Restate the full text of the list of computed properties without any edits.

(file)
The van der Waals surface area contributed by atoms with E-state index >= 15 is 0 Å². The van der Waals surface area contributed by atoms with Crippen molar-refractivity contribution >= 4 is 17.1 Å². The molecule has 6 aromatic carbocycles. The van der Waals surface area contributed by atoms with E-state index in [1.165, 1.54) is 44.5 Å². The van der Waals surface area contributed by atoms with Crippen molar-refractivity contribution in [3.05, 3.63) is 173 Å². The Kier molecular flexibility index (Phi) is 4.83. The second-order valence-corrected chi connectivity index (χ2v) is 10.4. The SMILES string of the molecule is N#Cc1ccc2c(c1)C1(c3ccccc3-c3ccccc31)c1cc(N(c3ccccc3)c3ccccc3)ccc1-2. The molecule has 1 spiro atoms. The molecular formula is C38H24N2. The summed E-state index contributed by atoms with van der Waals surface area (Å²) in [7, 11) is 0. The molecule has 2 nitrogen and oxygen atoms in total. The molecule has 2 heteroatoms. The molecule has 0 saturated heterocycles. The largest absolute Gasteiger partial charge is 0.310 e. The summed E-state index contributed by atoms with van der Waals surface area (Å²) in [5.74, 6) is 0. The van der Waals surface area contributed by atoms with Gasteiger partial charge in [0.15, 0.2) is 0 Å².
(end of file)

The van der Waals surface area contributed by atoms with E-state index >= 15 is 0 Å². The van der Waals surface area contributed by atoms with Crippen molar-refractivity contribution >= 4 is 17.1 Å². The molecule has 6 aromatic carbocycles. The van der Waals surface area contributed by atoms with E-state index in [1.165, 1.54) is 44.5 Å². The van der Waals surface area contributed by atoms with Crippen molar-refractivity contribution in [3.05, 3.63) is 173 Å². The Kier molecular flexibility index (Phi) is 4.83. The second-order valence-corrected chi connectivity index (χ2v) is 10.4. The SMILES string of the molecule is N#Cc1ccc2c(c1)C1(c3ccccc3-c3ccccc31)c1cc(N(c3ccccc3)c3ccccc3)ccc1-2. The molecule has 1 spiro atoms. The molecular formula is C38H24N2. The summed E-state index contributed by atoms with van der Waals surface area (Å²) in [7, 11) is 0. The molecule has 2 nitrogen and oxygen atoms in total. The molecule has 2 heteroatoms. The molecule has 0 saturated heterocycles. The largest absolute Gasteiger partial charge is 0.310 e. The summed E-state index contributed by atoms with van der Waals surface area (Å²) in [5.74, 6) is 0. The van der Waals surface area contributed by atoms with Gasteiger partial charge in [0.15, 0.2) is 0 Å².